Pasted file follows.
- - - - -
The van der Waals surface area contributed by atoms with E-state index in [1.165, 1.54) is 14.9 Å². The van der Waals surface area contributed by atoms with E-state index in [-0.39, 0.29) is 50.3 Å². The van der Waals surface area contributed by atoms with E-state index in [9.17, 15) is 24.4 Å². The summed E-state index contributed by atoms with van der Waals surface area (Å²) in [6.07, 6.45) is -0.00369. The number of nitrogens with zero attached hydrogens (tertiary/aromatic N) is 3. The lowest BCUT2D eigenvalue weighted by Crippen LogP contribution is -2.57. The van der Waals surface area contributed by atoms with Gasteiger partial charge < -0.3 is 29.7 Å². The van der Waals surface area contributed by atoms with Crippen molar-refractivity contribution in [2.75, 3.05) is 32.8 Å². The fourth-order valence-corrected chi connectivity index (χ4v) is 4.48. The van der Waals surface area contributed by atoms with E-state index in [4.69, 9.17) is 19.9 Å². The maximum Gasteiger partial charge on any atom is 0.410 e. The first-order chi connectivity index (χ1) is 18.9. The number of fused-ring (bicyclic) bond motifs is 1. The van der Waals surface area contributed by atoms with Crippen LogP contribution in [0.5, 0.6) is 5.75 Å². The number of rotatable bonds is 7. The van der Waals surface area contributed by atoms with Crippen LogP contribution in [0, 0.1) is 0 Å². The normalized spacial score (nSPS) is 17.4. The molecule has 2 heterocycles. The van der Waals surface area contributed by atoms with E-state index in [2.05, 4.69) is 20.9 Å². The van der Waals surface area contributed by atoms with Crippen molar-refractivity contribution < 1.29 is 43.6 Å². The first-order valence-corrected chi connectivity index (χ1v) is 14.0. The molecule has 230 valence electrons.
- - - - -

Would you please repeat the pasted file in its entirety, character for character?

The van der Waals surface area contributed by atoms with E-state index in [1.165, 1.54) is 14.9 Å². The van der Waals surface area contributed by atoms with E-state index in [-0.39, 0.29) is 50.3 Å². The van der Waals surface area contributed by atoms with E-state index in [9.17, 15) is 24.4 Å². The summed E-state index contributed by atoms with van der Waals surface area (Å²) in [6.07, 6.45) is -0.00369. The number of nitrogens with zero attached hydrogens (tertiary/aromatic N) is 3. The lowest BCUT2D eigenvalue weighted by Crippen LogP contribution is -2.57. The van der Waals surface area contributed by atoms with Gasteiger partial charge < -0.3 is 29.7 Å². The van der Waals surface area contributed by atoms with Crippen molar-refractivity contribution in [2.75, 3.05) is 32.8 Å². The fourth-order valence-corrected chi connectivity index (χ4v) is 4.48. The van der Waals surface area contributed by atoms with E-state index in [4.69, 9.17) is 19.9 Å². The maximum Gasteiger partial charge on any atom is 0.410 e. The first-order chi connectivity index (χ1) is 18.9. The number of fused-ring (bicyclic) bond motifs is 1. The van der Waals surface area contributed by atoms with Crippen LogP contribution in [0.5, 0.6) is 5.75 Å². The number of rotatable bonds is 7. The van der Waals surface area contributed by atoms with Crippen LogP contribution in [0, 0.1) is 0 Å². The normalized spacial score (nSPS) is 17.4. The molecule has 2 heterocycles. The van der Waals surface area contributed by atoms with E-state index in [2.05, 4.69) is 20.9 Å². The van der Waals surface area contributed by atoms with Crippen molar-refractivity contribution < 1.29 is 43.6 Å². The first-order valence-corrected chi connectivity index (χ1v) is 14.0. The molecule has 230 valence electrons.